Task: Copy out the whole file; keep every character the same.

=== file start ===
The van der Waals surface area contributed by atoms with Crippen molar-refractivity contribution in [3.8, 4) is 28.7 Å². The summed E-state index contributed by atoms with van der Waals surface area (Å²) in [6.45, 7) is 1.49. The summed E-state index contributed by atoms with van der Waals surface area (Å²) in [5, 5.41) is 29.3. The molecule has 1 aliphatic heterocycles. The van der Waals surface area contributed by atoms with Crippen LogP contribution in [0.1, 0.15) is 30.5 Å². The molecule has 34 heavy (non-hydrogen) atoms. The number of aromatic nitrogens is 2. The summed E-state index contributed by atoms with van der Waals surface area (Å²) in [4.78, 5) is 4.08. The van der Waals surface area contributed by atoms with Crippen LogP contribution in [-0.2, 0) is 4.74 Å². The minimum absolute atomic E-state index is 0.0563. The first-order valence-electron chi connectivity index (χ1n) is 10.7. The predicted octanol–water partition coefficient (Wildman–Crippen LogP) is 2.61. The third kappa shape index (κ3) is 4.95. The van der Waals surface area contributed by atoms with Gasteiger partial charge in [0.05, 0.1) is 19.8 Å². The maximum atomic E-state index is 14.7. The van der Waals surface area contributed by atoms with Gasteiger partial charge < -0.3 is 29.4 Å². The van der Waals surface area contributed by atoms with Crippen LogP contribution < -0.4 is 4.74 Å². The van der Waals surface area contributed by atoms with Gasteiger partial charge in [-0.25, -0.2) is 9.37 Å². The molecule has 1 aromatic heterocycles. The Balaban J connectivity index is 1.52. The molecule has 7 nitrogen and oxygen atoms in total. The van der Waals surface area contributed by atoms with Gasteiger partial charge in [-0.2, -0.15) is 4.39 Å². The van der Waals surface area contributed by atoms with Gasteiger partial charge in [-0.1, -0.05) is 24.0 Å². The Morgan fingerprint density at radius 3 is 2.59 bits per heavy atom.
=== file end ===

The van der Waals surface area contributed by atoms with Crippen molar-refractivity contribution in [3.8, 4) is 28.7 Å². The summed E-state index contributed by atoms with van der Waals surface area (Å²) in [6.45, 7) is 1.49. The summed E-state index contributed by atoms with van der Waals surface area (Å²) in [5, 5.41) is 29.3. The molecule has 1 aliphatic heterocycles. The van der Waals surface area contributed by atoms with Crippen LogP contribution in [0.1, 0.15) is 30.5 Å². The molecule has 34 heavy (non-hydrogen) atoms. The number of aromatic nitrogens is 2. The summed E-state index contributed by atoms with van der Waals surface area (Å²) in [4.78, 5) is 4.08. The van der Waals surface area contributed by atoms with Crippen LogP contribution in [-0.2, 0) is 4.74 Å². The minimum absolute atomic E-state index is 0.0563. The first-order valence-electron chi connectivity index (χ1n) is 10.7. The predicted octanol–water partition coefficient (Wildman–Crippen LogP) is 2.61. The third kappa shape index (κ3) is 4.95. The van der Waals surface area contributed by atoms with Gasteiger partial charge in [0.05, 0.1) is 19.8 Å². The maximum atomic E-state index is 14.7. The van der Waals surface area contributed by atoms with Gasteiger partial charge < -0.3 is 29.4 Å². The van der Waals surface area contributed by atoms with Crippen LogP contribution < -0.4 is 4.74 Å². The van der Waals surface area contributed by atoms with Gasteiger partial charge in [-0.25, -0.2) is 9.37 Å². The molecule has 1 aromatic heterocycles. The Balaban J connectivity index is 1.52. The molecule has 7 nitrogen and oxygen atoms in total. The van der Waals surface area contributed by atoms with Gasteiger partial charge in [-0.2, -0.15) is 4.39 Å². The van der Waals surface area contributed by atoms with Gasteiger partial charge in [-0.1, -0.05) is 24.0 Å². The Morgan fingerprint density at radius 3 is 2.59 bits per heavy atom.